10 Keys to Staying Friends With Your Ex

There’s a lot to be said for someone who can manage to keep themselves civil through a tough breakup, especially for someone who can actually stay friends with their ex after the relationship ends. Sure, it’s common to give your now ex-significant other the usual “I still want to be friends!” run-around, but how hard is it to actually make that happen? What factors into the possibility of actually developing a friendship with someone you had (or maybe still have…) romantic feelings for? There’s also a lot that can be said about these people. I mean... why would anyone ever want to be friends with their ex?

I’ll come right out and say it: At first, it just feels wrong. Sometimes it’s weird. Sometimes it looks suspicious and can leave people wondering if you’re still stringing your ex along or if your feelings were ever real in the first place. The good news is that their opinions are completely irrelevant where your relationships are concerned. If your ex is someone you genuinely like as a person, why would you mess up a perfectly good friendship just because the romance has gone?

As someone who has managed to keep close friendships with a number of my ex-boyfriends, I set out to uncover the *real* secrets to staying friends with someone after they’ve broken your heart (or vice versa). I analyzed my biggest breakups and talked to the two exes I’m still closest with to get their opinions.

 

1. Give your ex and yourself time to breathe. After a breakup, it’s crucial that you take your time to get used to being on your own again. You have to remember how to be your individual self and let yourself get unattached from your ex-boo.  

2. Make sure that you actually want to develop a platonic relationship. The biggest key to having a friendship is actually wanting that friendship. Take plenty of time to decide if you’re capable of a platonic friendship.  

3. Come to terms with the *real* reason(s) it had to end. “I just don’t feel the same about you anymore.” “I just feel like we’ve drifted apart.” “I just feel like we’re too different.” We all know and love the typical “I just” statements, the vague “reasons” that your relationship isn’t working out anymore. Learn to get past these and get down to the truth of your breakup. If you’re feeling comfortable enough, it can be really helpful to talk it out with your ex.

4. After that, understand that it probably wasn’t one-sided. In order to have a friendship, you’re gonna have to take responsibility for your part in the breakup. (Unless he cheated. In that case, cut him off, sis.)

5. Tell your ex that you want to be friends. In some cases, it’s just understood that you want to stay friends, but in most cases, boys are completely oblivious. You’re probably going to have to make an effort to create a platonic relationship.

6. Hang out in groups at first. If you want to be with someone in a low-pressure setting, hang out with your ex in a group. This is a great way to develop a platonic relationship because you don’t have to give all of your attention to your ex if you don’t want to.  

7. Focus on the things you two have in common. The easiest way to foster a friendship is to connect through the things you have in common. For me and my ex Ethan, we stayed connected through our tastes in music!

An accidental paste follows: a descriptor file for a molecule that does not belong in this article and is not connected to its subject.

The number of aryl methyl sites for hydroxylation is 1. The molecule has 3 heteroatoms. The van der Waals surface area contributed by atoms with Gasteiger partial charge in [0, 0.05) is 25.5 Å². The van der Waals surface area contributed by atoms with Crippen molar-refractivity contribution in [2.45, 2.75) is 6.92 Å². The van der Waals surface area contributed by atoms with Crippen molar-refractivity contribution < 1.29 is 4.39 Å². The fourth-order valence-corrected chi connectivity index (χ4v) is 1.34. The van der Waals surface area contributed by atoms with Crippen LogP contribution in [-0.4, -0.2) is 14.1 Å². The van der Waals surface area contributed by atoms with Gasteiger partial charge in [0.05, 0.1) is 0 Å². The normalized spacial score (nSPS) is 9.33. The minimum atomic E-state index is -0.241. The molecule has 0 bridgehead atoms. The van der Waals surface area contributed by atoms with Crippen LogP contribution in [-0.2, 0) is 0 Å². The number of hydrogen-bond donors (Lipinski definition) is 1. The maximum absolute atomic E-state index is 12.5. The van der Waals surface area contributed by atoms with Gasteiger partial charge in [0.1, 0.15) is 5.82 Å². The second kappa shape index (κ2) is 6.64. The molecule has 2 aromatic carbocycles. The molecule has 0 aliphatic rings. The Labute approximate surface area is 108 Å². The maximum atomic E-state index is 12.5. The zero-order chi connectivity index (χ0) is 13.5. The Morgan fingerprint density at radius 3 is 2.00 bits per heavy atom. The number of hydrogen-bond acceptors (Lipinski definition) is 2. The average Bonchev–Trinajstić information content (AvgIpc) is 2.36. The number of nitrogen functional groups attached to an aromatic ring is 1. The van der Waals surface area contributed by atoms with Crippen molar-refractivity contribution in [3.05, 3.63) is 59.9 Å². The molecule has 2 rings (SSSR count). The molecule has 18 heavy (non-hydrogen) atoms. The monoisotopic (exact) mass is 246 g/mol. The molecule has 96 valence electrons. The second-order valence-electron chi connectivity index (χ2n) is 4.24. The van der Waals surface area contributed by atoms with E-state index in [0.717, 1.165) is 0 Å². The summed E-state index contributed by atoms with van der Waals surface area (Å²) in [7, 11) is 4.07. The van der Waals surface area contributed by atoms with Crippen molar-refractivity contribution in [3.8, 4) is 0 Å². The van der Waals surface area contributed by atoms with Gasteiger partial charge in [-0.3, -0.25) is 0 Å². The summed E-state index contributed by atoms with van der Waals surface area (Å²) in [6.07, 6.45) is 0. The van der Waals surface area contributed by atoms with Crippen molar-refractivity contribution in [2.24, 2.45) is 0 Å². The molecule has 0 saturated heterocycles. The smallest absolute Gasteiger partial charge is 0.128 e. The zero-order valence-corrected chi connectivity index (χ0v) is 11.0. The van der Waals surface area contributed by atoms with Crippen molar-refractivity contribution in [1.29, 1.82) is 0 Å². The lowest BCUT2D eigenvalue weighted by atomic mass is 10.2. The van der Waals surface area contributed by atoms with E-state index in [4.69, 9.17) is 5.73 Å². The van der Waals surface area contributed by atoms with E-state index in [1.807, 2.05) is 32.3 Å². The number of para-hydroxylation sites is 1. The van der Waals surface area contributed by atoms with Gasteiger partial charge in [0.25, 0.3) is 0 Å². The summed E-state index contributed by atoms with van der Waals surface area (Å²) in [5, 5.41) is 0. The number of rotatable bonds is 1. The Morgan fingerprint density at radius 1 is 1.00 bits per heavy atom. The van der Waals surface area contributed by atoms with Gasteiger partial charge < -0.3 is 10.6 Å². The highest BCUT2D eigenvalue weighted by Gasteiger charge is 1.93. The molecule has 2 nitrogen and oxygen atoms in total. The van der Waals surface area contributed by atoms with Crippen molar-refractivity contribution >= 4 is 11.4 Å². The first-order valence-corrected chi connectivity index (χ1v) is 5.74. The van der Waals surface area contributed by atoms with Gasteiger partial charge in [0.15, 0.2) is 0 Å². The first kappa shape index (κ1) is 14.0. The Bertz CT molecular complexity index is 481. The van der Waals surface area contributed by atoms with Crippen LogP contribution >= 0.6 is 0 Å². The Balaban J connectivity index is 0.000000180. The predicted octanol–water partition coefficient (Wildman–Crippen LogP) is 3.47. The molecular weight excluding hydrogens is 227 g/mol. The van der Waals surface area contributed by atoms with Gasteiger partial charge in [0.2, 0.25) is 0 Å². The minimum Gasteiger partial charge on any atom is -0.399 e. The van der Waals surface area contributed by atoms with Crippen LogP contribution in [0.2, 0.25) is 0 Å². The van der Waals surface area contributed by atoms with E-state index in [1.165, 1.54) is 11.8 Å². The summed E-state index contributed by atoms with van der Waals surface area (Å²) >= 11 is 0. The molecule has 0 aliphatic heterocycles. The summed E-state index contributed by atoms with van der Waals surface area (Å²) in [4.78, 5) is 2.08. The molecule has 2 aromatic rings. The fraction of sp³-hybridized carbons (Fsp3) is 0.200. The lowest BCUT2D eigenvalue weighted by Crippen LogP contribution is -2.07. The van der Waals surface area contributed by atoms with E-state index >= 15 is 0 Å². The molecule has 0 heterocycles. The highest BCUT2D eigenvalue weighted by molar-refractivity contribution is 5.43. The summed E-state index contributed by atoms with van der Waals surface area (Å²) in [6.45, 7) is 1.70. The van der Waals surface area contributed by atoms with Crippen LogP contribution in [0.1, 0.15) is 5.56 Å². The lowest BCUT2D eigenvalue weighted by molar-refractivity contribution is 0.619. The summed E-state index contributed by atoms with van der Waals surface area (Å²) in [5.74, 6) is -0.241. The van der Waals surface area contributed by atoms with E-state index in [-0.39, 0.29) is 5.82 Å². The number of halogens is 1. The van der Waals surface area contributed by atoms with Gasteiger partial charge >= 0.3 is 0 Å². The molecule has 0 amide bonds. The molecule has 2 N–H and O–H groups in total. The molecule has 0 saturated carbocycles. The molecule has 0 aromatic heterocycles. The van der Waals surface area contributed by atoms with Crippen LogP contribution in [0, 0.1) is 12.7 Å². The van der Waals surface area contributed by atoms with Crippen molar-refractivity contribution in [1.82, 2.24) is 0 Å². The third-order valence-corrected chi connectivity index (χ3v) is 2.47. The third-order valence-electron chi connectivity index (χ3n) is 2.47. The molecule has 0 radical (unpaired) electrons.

8. Don’t let yourself fall back into old habits. This is the biggest thing to be wary of when starting up a friendship with your ex. When you’re hanging out, be aware of how flirtatious you’re being and consciously keep as much distance as you need to keep it from being too romantic or too weird.

9. Remember that things will only be as awkward as you make them. If you’re feeling awkward, the experience will probably be awkward. Try to be open to the idea of a friendship, and don’t forget that your ex is probably feeling awkward too.

10. Let him move on, and learn to be happy for him. It can be really hard to accept the fact that your ex is moving on with someone else, but it can also be a great way to solidify the platonic-ness of your hopefully newfound friendship. That being said, let yourself move on! Don't be afraid of hurting his feelings by finding happiness with someone else. Hopefully he'll learn how to be happy for you, too.

I asked two of my exes that I’m still good friends with what they think makes it possible for someone to stay close to someone you've broken up with. Here’s what they said…

“I think it’s a multitude of things. You have to really actually like that person. I like you as a human being. Time is also pretty big. I think [this is] the biggest thing though, which is also the most vague [part:] what kind of person are you? I typically don’t hold grudges; I try to always keep moving forward. I believe you’ll often find a very complementary relationship between exes that remain friends.” -Ethan

“Well, I would personally say a firm foundation is warranted, that of which is built entirely of respect and love. To remain friends, I would say it must be entirely genuine; there can’t be any repressed feelings between them. I’d say it’s an emotional tether. For example, I’d say that I’m rather tethered to you, even if it isn’t in a romantic way at a [given] time. Yet I always respect and value your happiness and put that above any kind of romantic relationship. I greatly value your thoughts and opinions. I think you’re one of the best humans I know, so I’d do anything to remain friends. It’s all based on a well of respect the two share, built on memory of joy and love, where both can freely tap it mentally or physically in the presence of each other as friends.”     -Jeremy